Alceste tries to reassure herself. After all, the sight of an unknown woman raising her husband's picture to her lips is not conclusive proof that her husband has been unfaithful. The picture might well have been stolen, but whatever the case, the second act must be concluded, which she does in a state of eager expectancy to find out the truth, and a glorious affirmation that whatever the truth may be, her own love will not alter.

And so it continues. I simply wanted to give you a taste of its strange blend of the ridiculous and the sublime.


I'd hoped for that.


Looking back, I think that Admeto was an unfortunate choice to begin the series, because many people surely thought I was making fun of Handel's operas. As Anna Russell protested, "I'm not making this up!" In fact, I was compared to both Anna Russell and Victor Borge--comparisons that I hope and trust are misleading.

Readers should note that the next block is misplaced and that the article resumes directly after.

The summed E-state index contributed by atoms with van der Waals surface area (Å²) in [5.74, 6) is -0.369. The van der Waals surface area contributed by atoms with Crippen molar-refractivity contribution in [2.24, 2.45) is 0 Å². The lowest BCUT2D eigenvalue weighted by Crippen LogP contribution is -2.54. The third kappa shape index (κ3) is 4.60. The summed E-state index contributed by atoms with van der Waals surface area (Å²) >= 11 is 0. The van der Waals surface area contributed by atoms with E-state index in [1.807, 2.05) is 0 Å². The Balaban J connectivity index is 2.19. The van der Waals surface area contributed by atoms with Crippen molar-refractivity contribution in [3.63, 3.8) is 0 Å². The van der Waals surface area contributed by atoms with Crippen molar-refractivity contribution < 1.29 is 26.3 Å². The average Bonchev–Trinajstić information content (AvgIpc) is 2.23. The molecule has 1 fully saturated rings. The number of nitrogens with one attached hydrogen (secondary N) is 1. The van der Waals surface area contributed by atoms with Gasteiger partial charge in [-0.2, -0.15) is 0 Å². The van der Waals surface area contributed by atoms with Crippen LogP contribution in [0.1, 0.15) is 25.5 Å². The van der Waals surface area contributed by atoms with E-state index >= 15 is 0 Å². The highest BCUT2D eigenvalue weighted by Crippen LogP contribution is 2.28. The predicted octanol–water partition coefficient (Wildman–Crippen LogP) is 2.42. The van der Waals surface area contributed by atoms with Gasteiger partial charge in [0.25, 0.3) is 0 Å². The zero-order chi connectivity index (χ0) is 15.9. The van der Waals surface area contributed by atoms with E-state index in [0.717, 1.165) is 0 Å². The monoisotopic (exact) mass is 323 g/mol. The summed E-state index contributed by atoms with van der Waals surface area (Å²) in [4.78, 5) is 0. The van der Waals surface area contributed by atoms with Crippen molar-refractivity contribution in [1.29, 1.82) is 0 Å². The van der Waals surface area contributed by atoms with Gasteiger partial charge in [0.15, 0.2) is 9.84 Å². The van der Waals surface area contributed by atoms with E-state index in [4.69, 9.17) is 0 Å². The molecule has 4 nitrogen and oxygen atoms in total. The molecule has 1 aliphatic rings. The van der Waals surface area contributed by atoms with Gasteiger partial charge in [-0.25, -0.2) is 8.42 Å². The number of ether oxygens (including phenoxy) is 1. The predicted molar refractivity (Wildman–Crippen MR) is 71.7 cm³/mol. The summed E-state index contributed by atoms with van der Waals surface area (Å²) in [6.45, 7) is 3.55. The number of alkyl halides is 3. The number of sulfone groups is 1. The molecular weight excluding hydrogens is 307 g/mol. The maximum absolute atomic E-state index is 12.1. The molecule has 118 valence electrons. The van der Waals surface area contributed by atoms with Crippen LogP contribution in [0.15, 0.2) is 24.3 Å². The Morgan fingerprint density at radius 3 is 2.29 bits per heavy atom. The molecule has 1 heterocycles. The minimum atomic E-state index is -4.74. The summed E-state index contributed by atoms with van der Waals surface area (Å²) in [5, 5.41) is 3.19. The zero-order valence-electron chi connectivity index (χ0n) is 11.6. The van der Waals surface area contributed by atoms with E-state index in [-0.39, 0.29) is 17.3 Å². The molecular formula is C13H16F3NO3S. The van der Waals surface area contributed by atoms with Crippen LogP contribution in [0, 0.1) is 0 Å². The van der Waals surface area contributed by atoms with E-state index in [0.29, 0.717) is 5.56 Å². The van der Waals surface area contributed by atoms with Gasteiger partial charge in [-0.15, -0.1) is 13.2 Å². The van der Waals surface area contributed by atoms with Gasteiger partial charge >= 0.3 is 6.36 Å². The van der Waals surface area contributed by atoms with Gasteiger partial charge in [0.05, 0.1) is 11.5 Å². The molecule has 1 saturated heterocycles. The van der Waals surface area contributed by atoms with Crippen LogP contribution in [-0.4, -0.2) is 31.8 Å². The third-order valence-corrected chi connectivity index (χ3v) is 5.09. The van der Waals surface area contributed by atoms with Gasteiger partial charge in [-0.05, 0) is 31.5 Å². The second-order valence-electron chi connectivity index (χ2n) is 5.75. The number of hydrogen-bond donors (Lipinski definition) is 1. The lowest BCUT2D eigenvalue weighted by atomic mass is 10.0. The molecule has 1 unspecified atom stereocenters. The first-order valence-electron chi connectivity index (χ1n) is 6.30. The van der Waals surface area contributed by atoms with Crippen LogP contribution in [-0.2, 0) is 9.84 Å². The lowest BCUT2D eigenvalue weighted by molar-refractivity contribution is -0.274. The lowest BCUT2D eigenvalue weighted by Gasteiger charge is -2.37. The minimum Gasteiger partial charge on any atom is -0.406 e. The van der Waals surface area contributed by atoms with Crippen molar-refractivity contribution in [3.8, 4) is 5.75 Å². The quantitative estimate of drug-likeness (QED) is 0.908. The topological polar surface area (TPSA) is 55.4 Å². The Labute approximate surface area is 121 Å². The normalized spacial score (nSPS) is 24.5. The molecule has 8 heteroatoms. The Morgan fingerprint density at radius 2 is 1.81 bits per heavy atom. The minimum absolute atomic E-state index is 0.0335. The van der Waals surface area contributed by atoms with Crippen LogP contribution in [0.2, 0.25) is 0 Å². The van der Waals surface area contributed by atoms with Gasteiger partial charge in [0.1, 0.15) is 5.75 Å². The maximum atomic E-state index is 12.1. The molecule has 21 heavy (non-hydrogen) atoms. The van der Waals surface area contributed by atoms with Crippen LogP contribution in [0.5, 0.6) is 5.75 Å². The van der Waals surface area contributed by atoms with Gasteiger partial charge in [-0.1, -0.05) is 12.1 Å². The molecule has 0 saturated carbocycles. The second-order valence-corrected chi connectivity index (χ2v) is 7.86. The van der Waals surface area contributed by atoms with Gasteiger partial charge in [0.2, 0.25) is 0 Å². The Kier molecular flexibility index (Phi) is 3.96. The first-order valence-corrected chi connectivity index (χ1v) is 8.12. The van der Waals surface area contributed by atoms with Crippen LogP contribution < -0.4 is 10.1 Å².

It wasn't your intent.


Well, I can't claim to be entirely innocent. I do believe that a frank, good-natured approach to the absurdities of the plot does no damage to the grandeur of the music, which ultimately prevails. To pretend that elements of this particular plot are not absurd is to disregard the elephant in the living room.

Reviews were mostly unfavorable. They praised both the narration and the performance, but dismissed the opera itself as a curio. If one paid attention only to the story, I'm sure that would be a legitimate conclusion, but clearly I had failed in my intention.